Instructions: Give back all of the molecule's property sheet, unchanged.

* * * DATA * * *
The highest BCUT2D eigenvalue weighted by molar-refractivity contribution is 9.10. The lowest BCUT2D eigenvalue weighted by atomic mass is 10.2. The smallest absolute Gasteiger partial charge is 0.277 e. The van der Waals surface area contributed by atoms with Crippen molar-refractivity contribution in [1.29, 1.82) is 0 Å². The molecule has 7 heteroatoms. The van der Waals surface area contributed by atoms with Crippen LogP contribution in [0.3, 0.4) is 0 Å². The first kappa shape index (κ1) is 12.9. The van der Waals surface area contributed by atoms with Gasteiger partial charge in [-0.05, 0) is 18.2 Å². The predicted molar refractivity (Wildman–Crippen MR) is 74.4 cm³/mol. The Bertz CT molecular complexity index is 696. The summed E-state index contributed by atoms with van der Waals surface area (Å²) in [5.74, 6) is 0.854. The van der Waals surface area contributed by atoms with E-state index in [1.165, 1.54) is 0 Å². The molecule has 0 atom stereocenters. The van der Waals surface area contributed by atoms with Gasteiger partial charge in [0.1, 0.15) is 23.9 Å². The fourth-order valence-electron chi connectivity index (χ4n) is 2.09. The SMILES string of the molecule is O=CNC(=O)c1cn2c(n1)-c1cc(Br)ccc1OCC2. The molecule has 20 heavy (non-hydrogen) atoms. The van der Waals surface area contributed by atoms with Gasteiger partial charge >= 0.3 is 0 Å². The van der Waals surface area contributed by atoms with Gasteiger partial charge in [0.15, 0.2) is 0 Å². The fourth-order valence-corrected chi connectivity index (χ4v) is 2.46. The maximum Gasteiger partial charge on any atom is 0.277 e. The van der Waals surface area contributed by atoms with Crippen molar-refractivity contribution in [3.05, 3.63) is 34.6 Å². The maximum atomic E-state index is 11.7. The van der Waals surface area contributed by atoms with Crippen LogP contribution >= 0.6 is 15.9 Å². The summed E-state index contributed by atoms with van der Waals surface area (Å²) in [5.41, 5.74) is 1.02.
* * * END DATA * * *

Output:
The highest BCUT2D eigenvalue weighted by molar-refractivity contribution is 9.10. The lowest BCUT2D eigenvalue weighted by atomic mass is 10.2. The smallest absolute Gasteiger partial charge is 0.277 e. The van der Waals surface area contributed by atoms with Crippen molar-refractivity contribution in [1.29, 1.82) is 0 Å². The molecule has 7 heteroatoms. The van der Waals surface area contributed by atoms with Crippen LogP contribution in [0.3, 0.4) is 0 Å². The first kappa shape index (κ1) is 12.9. The van der Waals surface area contributed by atoms with Gasteiger partial charge in [-0.05, 0) is 18.2 Å². The predicted molar refractivity (Wildman–Crippen MR) is 74.4 cm³/mol. The Bertz CT molecular complexity index is 696. The summed E-state index contributed by atoms with van der Waals surface area (Å²) in [5.74, 6) is 0.854. The van der Waals surface area contributed by atoms with E-state index in [1.165, 1.54) is 0 Å². The molecule has 0 atom stereocenters. The van der Waals surface area contributed by atoms with Gasteiger partial charge in [0.1, 0.15) is 23.9 Å². The fourth-order valence-electron chi connectivity index (χ4n) is 2.09. The SMILES string of the molecule is O=CNC(=O)c1cn2c(n1)-c1cc(Br)ccc1OCC2. The molecule has 20 heavy (non-hydrogen) atoms. The van der Waals surface area contributed by atoms with Gasteiger partial charge >= 0.3 is 0 Å². The van der Waals surface area contributed by atoms with Gasteiger partial charge in [0.15, 0.2) is 0 Å². The fourth-order valence-corrected chi connectivity index (χ4v) is 2.46. The maximum Gasteiger partial charge on any atom is 0.277 e. The van der Waals surface area contributed by atoms with Crippen molar-refractivity contribution in [3.05, 3.63) is 34.6 Å². The maximum atomic E-state index is 11.7. The van der Waals surface area contributed by atoms with Crippen LogP contribution >= 0.6 is 15.9 Å². The summed E-state index contributed by atoms with van der Waals surface area (Å²) in [5.41, 5.74) is 1.02.